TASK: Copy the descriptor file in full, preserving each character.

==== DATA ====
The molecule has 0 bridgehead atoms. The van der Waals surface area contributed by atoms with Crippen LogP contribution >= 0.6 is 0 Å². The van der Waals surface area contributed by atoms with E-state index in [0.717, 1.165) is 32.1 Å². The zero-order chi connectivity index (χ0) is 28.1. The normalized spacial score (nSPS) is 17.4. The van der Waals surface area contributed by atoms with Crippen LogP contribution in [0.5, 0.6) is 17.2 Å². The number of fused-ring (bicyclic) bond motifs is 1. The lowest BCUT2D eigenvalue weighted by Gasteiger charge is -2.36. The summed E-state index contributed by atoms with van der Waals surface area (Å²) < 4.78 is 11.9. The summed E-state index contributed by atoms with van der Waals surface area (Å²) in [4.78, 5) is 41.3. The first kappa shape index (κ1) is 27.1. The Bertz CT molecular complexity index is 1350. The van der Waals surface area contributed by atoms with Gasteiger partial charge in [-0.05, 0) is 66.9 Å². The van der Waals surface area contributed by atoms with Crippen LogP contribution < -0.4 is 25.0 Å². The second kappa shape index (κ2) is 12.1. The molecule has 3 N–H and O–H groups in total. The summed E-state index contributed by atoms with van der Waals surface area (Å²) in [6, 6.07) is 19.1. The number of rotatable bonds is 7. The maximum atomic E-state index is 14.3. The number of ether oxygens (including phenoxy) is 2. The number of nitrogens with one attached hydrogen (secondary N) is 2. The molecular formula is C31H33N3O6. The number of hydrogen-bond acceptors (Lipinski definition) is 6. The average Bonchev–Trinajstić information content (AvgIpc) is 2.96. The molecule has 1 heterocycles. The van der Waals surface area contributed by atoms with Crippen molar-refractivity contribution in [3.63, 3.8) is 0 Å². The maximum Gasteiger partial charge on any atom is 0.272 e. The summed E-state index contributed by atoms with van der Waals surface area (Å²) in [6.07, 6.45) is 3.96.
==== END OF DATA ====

The molecule has 0 bridgehead atoms. The van der Waals surface area contributed by atoms with Crippen LogP contribution >= 0.6 is 0 Å². The van der Waals surface area contributed by atoms with E-state index in [0.717, 1.165) is 32.1 Å². The zero-order chi connectivity index (χ0) is 28.1. The normalized spacial score (nSPS) is 17.4. The van der Waals surface area contributed by atoms with Crippen LogP contribution in [0.5, 0.6) is 17.2 Å². The number of fused-ring (bicyclic) bond motifs is 1. The lowest BCUT2D eigenvalue weighted by Gasteiger charge is -2.36. The summed E-state index contributed by atoms with van der Waals surface area (Å²) < 4.78 is 11.9. The summed E-state index contributed by atoms with van der Waals surface area (Å²) in [4.78, 5) is 41.3. The first kappa shape index (κ1) is 27.1. The Bertz CT molecular complexity index is 1350. The van der Waals surface area contributed by atoms with Gasteiger partial charge in [-0.05, 0) is 66.9 Å². The van der Waals surface area contributed by atoms with Crippen LogP contribution < -0.4 is 25.0 Å². The second kappa shape index (κ2) is 12.1. The molecule has 3 N–H and O–H groups in total. The summed E-state index contributed by atoms with van der Waals surface area (Å²) in [6, 6.07) is 19.1. The number of rotatable bonds is 7. The maximum atomic E-state index is 14.3. The number of ether oxygens (including phenoxy) is 2. The number of nitrogens with one attached hydrogen (secondary N) is 2. The molecular formula is C31H33N3O6. The number of hydrogen-bond acceptors (Lipinski definition) is 6. The average Bonchev–Trinajstić information content (AvgIpc) is 2.96. The molecule has 1 heterocycles. The van der Waals surface area contributed by atoms with Crippen molar-refractivity contribution in [3.63, 3.8) is 0 Å². The maximum Gasteiger partial charge on any atom is 0.272 e. The summed E-state index contributed by atoms with van der Waals surface area (Å²) in [6.07, 6.45) is 3.96.